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Immunity

Proteomic Analyses of Human Regulatory T Cells Reveal Adaptations in Signaling Pathways that Protect Cellular Identity.


PMID 29752063

Abstract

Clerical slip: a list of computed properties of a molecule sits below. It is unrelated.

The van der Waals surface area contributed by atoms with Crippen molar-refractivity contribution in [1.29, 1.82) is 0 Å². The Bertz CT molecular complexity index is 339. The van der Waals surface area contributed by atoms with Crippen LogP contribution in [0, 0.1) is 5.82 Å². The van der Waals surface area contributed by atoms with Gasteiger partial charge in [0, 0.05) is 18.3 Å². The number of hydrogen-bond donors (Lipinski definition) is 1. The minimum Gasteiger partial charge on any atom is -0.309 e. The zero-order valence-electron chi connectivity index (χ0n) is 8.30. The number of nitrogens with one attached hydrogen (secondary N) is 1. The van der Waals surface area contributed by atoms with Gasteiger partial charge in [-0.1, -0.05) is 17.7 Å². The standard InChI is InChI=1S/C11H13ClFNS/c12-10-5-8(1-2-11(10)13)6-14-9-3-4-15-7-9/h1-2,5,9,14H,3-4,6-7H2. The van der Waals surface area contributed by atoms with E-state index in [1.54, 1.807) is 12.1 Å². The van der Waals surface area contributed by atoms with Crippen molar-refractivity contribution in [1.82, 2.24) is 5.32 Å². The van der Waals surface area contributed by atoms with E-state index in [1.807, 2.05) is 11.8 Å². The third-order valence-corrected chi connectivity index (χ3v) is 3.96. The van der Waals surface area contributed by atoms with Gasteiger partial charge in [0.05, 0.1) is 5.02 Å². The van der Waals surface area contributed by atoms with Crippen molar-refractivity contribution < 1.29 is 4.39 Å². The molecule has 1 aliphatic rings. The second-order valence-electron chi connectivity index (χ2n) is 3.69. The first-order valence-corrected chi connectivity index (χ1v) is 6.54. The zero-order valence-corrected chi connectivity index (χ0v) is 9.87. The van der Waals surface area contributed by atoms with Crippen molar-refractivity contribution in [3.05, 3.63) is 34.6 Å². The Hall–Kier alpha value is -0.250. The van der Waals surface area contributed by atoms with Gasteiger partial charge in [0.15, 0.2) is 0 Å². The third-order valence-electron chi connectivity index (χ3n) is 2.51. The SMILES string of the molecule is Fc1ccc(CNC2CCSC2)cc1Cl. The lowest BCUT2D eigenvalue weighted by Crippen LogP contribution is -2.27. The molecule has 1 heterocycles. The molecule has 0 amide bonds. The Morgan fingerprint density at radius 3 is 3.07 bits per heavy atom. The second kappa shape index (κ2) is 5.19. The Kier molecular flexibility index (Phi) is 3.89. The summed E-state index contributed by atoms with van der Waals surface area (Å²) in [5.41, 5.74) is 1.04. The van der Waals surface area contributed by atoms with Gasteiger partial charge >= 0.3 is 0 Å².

To obtain a molecular definition of regulatory T (Treg) cell identity, we performed proteomics and transcriptomics on various populations of human regulatory and conventional CD4+ T (Tconv) cells. A protein expression signature was identified that defines all Treg cells, and another signature that defines effector Treg cells. These signatures could not be extrapolated from transcriptome data. Unique cell-biological and metabolic features in Treg cells were defined, as well as specific adaptations in cytokine, TCR, and costimulatory receptor signaling pathways. One such adaptation-selective STAT4 deficiency-prevented destabilization of Treg cell identity and function by inflammatory cytokines, while these signals could still induce critical transcription factors and homing receptors via other pathways. Furthermore, our study revealed surface markers that identify FOXP3+CD4+ T cells with distinct functional properties. Our findings suggest that adaptation in signaling pathways protect Treg cell identity and present a resource for further research into Treg cell biology.